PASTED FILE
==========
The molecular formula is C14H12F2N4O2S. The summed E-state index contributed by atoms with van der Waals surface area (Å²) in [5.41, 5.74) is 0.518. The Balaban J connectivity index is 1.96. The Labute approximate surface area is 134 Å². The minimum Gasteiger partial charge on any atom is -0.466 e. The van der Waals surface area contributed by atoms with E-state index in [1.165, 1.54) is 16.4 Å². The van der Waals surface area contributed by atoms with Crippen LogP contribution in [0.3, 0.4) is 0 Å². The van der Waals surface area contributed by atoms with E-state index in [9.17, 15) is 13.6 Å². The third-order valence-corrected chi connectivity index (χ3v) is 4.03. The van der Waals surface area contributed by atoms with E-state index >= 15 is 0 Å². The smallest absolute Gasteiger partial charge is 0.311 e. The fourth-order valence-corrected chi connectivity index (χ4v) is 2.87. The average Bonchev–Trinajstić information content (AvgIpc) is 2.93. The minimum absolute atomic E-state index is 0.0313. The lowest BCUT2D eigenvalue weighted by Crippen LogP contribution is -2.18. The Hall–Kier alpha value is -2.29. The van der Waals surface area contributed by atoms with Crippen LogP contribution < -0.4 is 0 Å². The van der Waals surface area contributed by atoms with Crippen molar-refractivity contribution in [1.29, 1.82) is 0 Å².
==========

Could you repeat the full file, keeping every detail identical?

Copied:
The molecular formula is C14H12F2N4O2S. The summed E-state index contributed by atoms with van der Waals surface area (Å²) in [5.41, 5.74) is 0.518. The Balaban J connectivity index is 1.96. The Labute approximate surface area is 134 Å². The minimum Gasteiger partial charge on any atom is -0.466 e. The van der Waals surface area contributed by atoms with E-state index in [1.165, 1.54) is 16.4 Å². The van der Waals surface area contributed by atoms with Crippen LogP contribution in [0.3, 0.4) is 0 Å². The van der Waals surface area contributed by atoms with E-state index in [9.17, 15) is 13.6 Å². The third-order valence-corrected chi connectivity index (χ3v) is 4.03. The van der Waals surface area contributed by atoms with E-state index >= 15 is 0 Å². The smallest absolute Gasteiger partial charge is 0.311 e. The fourth-order valence-corrected chi connectivity index (χ4v) is 2.87. The average Bonchev–Trinajstić information content (AvgIpc) is 2.93. The minimum absolute atomic E-state index is 0.0313. The lowest BCUT2D eigenvalue weighted by Crippen LogP contribution is -2.18. The Hall–Kier alpha value is -2.29. The van der Waals surface area contributed by atoms with Crippen LogP contribution < -0.4 is 0 Å². The van der Waals surface area contributed by atoms with Crippen molar-refractivity contribution in [1.29, 1.82) is 0 Å².